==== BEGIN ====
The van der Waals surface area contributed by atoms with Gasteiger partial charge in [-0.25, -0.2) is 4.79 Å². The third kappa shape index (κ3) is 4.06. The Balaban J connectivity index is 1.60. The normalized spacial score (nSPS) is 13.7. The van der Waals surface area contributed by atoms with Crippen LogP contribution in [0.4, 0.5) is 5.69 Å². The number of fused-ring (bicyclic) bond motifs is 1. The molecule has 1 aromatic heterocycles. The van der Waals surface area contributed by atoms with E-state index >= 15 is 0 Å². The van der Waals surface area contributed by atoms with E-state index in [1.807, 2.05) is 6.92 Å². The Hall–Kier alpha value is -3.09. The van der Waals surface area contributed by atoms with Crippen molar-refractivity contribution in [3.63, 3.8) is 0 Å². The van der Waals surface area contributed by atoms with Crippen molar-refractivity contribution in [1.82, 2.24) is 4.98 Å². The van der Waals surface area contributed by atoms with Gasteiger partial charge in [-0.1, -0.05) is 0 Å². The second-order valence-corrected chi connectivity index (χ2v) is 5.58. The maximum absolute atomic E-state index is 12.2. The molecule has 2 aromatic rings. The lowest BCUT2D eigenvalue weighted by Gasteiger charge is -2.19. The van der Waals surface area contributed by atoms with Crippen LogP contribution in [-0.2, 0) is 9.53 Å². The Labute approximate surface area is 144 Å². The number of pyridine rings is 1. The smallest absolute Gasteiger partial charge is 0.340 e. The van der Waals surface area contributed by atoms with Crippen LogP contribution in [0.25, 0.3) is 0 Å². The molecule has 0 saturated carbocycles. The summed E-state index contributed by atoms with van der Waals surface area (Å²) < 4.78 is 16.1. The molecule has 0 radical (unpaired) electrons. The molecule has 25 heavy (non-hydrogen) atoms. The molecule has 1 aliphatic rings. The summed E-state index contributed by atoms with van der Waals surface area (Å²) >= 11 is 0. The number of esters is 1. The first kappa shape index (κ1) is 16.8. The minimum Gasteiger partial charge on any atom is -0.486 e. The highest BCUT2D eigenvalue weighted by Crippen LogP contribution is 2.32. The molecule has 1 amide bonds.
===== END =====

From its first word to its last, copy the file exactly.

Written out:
The van der Waals surface area contributed by atoms with Gasteiger partial charge in [-0.25, -0.2) is 4.79 Å². The third kappa shape index (κ3) is 4.06. The Balaban J connectivity index is 1.60. The normalized spacial score (nSPS) is 13.7. The van der Waals surface area contributed by atoms with Crippen LogP contribution in [0.4, 0.5) is 5.69 Å². The number of fused-ring (bicyclic) bond motifs is 1. The molecule has 1 aromatic heterocycles. The van der Waals surface area contributed by atoms with E-state index >= 15 is 0 Å². The van der Waals surface area contributed by atoms with E-state index in [1.807, 2.05) is 6.92 Å². The Hall–Kier alpha value is -3.09. The van der Waals surface area contributed by atoms with Crippen molar-refractivity contribution in [3.63, 3.8) is 0 Å². The van der Waals surface area contributed by atoms with Crippen molar-refractivity contribution in [1.82, 2.24) is 4.98 Å². The van der Waals surface area contributed by atoms with Gasteiger partial charge in [-0.1, -0.05) is 0 Å². The second-order valence-corrected chi connectivity index (χ2v) is 5.58. The maximum absolute atomic E-state index is 12.2. The molecule has 2 aromatic rings. The lowest BCUT2D eigenvalue weighted by Gasteiger charge is -2.19. The van der Waals surface area contributed by atoms with Crippen LogP contribution in [-0.2, 0) is 9.53 Å². The Labute approximate surface area is 144 Å². The number of pyridine rings is 1. The smallest absolute Gasteiger partial charge is 0.340 e. The van der Waals surface area contributed by atoms with Crippen LogP contribution in [0.25, 0.3) is 0 Å². The molecule has 0 saturated carbocycles. The summed E-state index contributed by atoms with van der Waals surface area (Å²) < 4.78 is 16.1. The molecule has 0 radical (unpaired) electrons. The molecule has 25 heavy (non-hydrogen) atoms. The molecule has 1 aliphatic rings. The summed E-state index contributed by atoms with van der Waals surface area (Å²) >= 11 is 0. The number of esters is 1. The first kappa shape index (κ1) is 16.8. The minimum Gasteiger partial charge on any atom is -0.486 e. The highest BCUT2D eigenvalue weighted by Crippen LogP contribution is 2.32. The molecule has 1 amide bonds.